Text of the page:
Designing and building a robot that could accomplish this feat meant first analyzing videos of coconut octopuses walking and then constructing physical and mathematical models of what was going on. The researchers approximated octopus tentacle motion with two cables, a short one and a long one, attached on the inside of a long, flexible cone. In theory, stretching the long cable moves the whole tentacle and stretching the short cable bends the part closest to the body, so a combination of movements of these cables could create the range of motion of an octopus tentacle.

Building a robot

The first step before actually constructing their robot was for the team to create computer simulations to make sure this design would actually work in different situations. Once they confirmed their design was reasonable using these simulations, the team set to work building solid silicone tentacles, whose movement they then tested and compared to the simulated movement. After confirming that the arms moved the way they should, the actual brain of the robot (the circuits, microcomputer chip, and motors) was waterproofed, and put in a buoyancy-controlled box that sits on top of the two tentacle legs. The robot was then programmed to move its legs in a coiling and uncoiling motion with pauses in between in order to walk the way the real coconut octopus does.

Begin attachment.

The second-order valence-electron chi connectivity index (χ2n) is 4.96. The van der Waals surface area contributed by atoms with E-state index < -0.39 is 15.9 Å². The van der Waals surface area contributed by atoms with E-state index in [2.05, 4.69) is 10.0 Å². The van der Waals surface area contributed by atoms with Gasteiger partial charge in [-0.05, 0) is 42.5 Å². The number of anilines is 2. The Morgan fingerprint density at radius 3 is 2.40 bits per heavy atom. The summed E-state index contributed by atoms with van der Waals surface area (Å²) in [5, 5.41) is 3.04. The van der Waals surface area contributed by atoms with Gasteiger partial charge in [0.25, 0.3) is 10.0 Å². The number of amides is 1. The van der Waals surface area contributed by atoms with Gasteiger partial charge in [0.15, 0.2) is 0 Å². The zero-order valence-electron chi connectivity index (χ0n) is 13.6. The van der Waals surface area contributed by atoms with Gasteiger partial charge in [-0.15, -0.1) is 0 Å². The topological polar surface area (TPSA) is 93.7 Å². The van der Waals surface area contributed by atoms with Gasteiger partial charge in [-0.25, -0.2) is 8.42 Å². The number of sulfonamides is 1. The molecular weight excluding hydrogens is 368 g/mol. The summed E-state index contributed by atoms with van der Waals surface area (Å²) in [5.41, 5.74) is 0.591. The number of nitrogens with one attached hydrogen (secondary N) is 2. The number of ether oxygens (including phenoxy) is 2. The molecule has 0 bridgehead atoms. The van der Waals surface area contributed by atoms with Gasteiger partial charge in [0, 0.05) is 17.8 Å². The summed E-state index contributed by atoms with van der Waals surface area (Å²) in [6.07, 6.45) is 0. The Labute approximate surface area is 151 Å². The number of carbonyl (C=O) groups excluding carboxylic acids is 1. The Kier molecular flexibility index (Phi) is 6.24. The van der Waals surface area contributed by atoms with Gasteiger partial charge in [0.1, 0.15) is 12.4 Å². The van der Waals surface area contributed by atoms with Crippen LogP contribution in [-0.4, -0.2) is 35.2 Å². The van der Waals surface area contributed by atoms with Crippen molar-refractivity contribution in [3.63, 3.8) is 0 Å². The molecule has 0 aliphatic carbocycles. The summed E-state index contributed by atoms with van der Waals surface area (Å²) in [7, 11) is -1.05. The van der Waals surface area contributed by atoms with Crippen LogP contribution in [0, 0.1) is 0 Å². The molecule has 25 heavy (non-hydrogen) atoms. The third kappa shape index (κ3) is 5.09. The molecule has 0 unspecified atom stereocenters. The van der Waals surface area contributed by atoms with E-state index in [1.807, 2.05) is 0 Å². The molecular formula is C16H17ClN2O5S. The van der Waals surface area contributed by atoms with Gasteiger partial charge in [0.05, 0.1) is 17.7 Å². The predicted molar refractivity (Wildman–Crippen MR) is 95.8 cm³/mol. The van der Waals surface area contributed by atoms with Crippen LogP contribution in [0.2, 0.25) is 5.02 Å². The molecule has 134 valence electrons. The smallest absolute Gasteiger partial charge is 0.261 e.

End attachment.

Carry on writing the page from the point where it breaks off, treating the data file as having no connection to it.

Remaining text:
A hand drawn picture of a black box on two curved legs on top of a brown curved line. The black box (the robot) is below blue wavy lines representing the water surface and has a black line (wires) coming out of the top.

A sketch of the octopus-inspired robot, which is attached to wires connecting it to a computer and is walking underwater along uneven ground using its two tentacles.

Finally, after modeling and testing and building the parts of the robot, the whole robot was put to the test in an underwater arena. The research team put their little robot in a fish tank filled with water, first on a smooth bottom and later on uneven ground, hooked it up to a computer, and videotaped it walking. The bionic octopus still needs some tweaking to become even more efficient, but it successfully navigated the uneven terrain of its experimental fish tank, and could move at speeds up to about 8cm/s.

Bio-inspired and biomimetic designs range from these octopus-inspired robots that walk underwater on two legs to adhesives based on the sticky toe pads of geckos to materials that stay free of bacteria by mimicking the properties of shark skin. By drawing inspiration from animal adaptations, engineers are developing more efficient and effective solutions to a wide variety of problems.

Discussion

No comments yet.

Post a Comment

Instagram

  • by oceanbites 2 months ago